Cancer-A Snapshot Of Time
In the American society, cancer is the disease most feared by the majority of people within the U.S. Cancer has been known and described throughout history.
In the early 1990s nearly 6 million cancer cases and more than 4 million deaths have been reported worldwide, every year. The most fatal cancer in the world is lung cancer, which has grown drastically since the spread of cigarette smoking in growing countries. Stomach cancer is the second leading form of cancer in men, after lung cancer. Another on the increase, for women, is breast cancer, particularly in China and Japan. The fourth on the list is colon and rectum cancer, which occurs mostly in older people.
In the United States more than one-fifth of the deaths in the early ’90s was caused by cancer, only the cardiovascular diseases accounted at a higher percentage. In 1993 the American Cancer Society predicted that about 33% of Americans will eventually get cancer. In the United States skin cancer is the most dominating in both men and women, followed by prostate cancer in men and breast cancer in women. Yet lung cancer causes the most deaths in men and women. Leukemia, or cancer of the blood, is the most common type in children. An increasing incidence has been clearly observable over the past few decades, due in part to improved cancer screening programs, and also to the increasing number of older persons in the population, and also to the large number of tobacco smokers–particularly in women. Some researchers have estimated that if Americans stopped smoking, lung cancer deaths could virtually be eliminated within 20 years.
The U.S. government and private organizations spent about $1.2 billion annual for cancer research. With the development of new drugs and treatments, the number of deaths among cancer patients under 30 years of age is decreasing, even though the number of deaths from cancer is growing overall.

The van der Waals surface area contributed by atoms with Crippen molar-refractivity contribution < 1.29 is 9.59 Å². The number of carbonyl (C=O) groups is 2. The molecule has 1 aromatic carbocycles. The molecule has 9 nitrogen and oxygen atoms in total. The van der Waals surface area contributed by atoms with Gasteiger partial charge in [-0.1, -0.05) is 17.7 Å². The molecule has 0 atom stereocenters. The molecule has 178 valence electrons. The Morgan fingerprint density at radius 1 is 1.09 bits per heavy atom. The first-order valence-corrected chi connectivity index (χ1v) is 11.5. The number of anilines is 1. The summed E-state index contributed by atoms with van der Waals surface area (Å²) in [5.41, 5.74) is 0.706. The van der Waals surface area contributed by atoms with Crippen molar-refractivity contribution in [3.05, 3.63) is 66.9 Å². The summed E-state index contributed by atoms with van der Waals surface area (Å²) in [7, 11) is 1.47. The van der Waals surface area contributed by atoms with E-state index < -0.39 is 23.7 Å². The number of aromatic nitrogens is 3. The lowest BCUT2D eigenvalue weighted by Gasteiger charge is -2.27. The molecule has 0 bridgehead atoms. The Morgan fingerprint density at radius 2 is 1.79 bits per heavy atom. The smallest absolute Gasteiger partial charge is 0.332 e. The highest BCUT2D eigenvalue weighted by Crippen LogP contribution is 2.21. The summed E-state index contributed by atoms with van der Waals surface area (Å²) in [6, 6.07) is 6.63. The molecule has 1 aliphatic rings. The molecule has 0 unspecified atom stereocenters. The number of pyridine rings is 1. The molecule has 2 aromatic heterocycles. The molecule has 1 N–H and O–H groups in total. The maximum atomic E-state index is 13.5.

Types of Cancer
Cancer is the common term used to designate the most aggressive and usually fatal forms of a larger class of the diseases known as neoplasms. A neoplasm is described as being relatively autonomous because it does not fully obey the biological mechanisms that govern the growth and the metabolism of individual cells and the overall cell interactions of the living organism. Some neoplasms grow more rapidly than the tissues from which they arise, others grow at a normal pace but because of the other factors eventually become recognizable as an abnormal growth and not normal tissue. The changes seen in neoplasm are heritable in that these characteristics are passed on from each cell to its offspring, or daughter cells. Neoplasm occurs only in muticellular organisms.
The main classification of the neoplasms as either benign or malignant relates to their behavior. Several relative differences classify these two classes. A benign neoplasm, for instance, is harmless, but malignant is not. Malignancies grow more rapidly than do benign forms and invade adjacent normal tissues. Tissue of a benign tumor is structured in a manner similar to that of the tissue from which it is derived, malignant tissue, however, has an abnormal and unstructured appearance. Most malignant tumors, in fact, exhibit abnormalities in chromosome structure, that is, the structure of the DNA molecules that constitute the genetic materials duplicated and passed on to later generations of cells. Most important, however, benign neoplasm’s do not begin to grow at sites other than the point of origin, whereas malignant tumors do. The term TUMOR is used to indicate a readily defined mass of tissue that is recognizable from normal living tissue. Thus a scar, an abscess, and a healing bone callus are all designated as tumors, but they are not neoplasm’s.
Besides being classified according to their behavior, neoplasms can also be classified according to the tissue from which they arose, and they are usually designated by a tissue-type prefix. A general system of tnonmenclature has also arisen to distinguish benign and malignant neoplasms. The designation of the benign neoplasm usually is signified by the suffix-oma added to the appropriate tissue type prefix. Malignant neoplasms are separated into two general classes. Cancers arising from such supportive tissues as muscle, bone and fat are termed sarcomas. Cancers arising from such epithelial tissues as the skin and lining the mouth, stomach, bowel, or bladder are classified as carcinomas. Examples of benign neoplasms are a lipoma (from fat tissue) and an osteoma (from bone). Malignant counterparts of these neoplasms are a liposrcoma and an osteosarcoma. The term adenoma is used to indicate a benign neoplasm of glandular tissue, and corresponding malignancies are termed adenocarcinomas.
Exceptions to this form of nomenclature include thymomas, which are either malignant or bengnneoplasms of the thymus gland, and such descriptive terms os dermoid, a benign tumor of the ovary. The suffix-blatoma denotes a primitive, usually malignant, neoplasm. Leukemia, literally meaning “white blood,” is the term used to designate malignant neoplasms having a major portion of their cells circulating in the blood stream. Most leukemia’s arise in the blood-forming tissues, such as the bone and in the lymphatic tissues of the body.